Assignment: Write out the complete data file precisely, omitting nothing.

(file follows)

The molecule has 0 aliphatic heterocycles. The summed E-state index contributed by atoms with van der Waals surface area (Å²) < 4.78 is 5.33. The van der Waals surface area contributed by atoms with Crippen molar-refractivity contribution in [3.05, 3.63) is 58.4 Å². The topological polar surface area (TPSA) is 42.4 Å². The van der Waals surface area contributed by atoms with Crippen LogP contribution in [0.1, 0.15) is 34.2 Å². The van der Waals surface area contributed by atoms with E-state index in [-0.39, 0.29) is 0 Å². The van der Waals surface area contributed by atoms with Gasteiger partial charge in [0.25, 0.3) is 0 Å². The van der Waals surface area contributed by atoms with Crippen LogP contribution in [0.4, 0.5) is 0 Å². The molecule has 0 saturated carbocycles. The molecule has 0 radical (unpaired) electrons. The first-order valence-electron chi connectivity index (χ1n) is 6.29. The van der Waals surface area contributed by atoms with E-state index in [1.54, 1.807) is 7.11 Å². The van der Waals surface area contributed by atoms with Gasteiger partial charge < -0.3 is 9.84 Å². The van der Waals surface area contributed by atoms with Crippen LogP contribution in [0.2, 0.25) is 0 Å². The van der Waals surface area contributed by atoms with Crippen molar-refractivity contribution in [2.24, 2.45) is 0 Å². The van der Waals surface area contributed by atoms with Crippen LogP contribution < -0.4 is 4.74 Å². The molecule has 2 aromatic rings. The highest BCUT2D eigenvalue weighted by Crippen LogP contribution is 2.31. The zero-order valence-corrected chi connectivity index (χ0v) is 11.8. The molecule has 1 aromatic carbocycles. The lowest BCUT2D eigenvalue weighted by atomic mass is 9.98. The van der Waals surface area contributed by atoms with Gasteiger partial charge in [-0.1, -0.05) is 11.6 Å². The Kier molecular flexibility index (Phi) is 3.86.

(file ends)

The molecule has 0 aliphatic heterocycles. The summed E-state index contributed by atoms with van der Waals surface area (Å²) < 4.78 is 5.33. The van der Waals surface area contributed by atoms with Crippen molar-refractivity contribution in [3.05, 3.63) is 58.4 Å². The topological polar surface area (TPSA) is 42.4 Å². The van der Waals surface area contributed by atoms with Crippen LogP contribution in [0.1, 0.15) is 34.2 Å². The van der Waals surface area contributed by atoms with E-state index in [-0.39, 0.29) is 0 Å². The van der Waals surface area contributed by atoms with Gasteiger partial charge in [0.25, 0.3) is 0 Å². The van der Waals surface area contributed by atoms with Crippen LogP contribution in [0.4, 0.5) is 0 Å². The molecule has 0 saturated carbocycles. The molecule has 0 radical (unpaired) electrons. The first-order valence-electron chi connectivity index (χ1n) is 6.29. The van der Waals surface area contributed by atoms with E-state index in [1.54, 1.807) is 7.11 Å². The van der Waals surface area contributed by atoms with Gasteiger partial charge < -0.3 is 9.84 Å². The van der Waals surface area contributed by atoms with Crippen LogP contribution in [0.2, 0.25) is 0 Å². The van der Waals surface area contributed by atoms with Crippen molar-refractivity contribution in [2.24, 2.45) is 0 Å². The van der Waals surface area contributed by atoms with Crippen LogP contribution < -0.4 is 4.74 Å². The molecule has 2 aromatic rings. The highest BCUT2D eigenvalue weighted by Crippen LogP contribution is 2.31. The zero-order valence-corrected chi connectivity index (χ0v) is 11.8. The molecule has 1 aromatic carbocycles. The lowest BCUT2D eigenvalue weighted by atomic mass is 9.98. The van der Waals surface area contributed by atoms with Gasteiger partial charge in [-0.1, -0.05) is 11.6 Å². The Kier molecular flexibility index (Phi) is 3.86.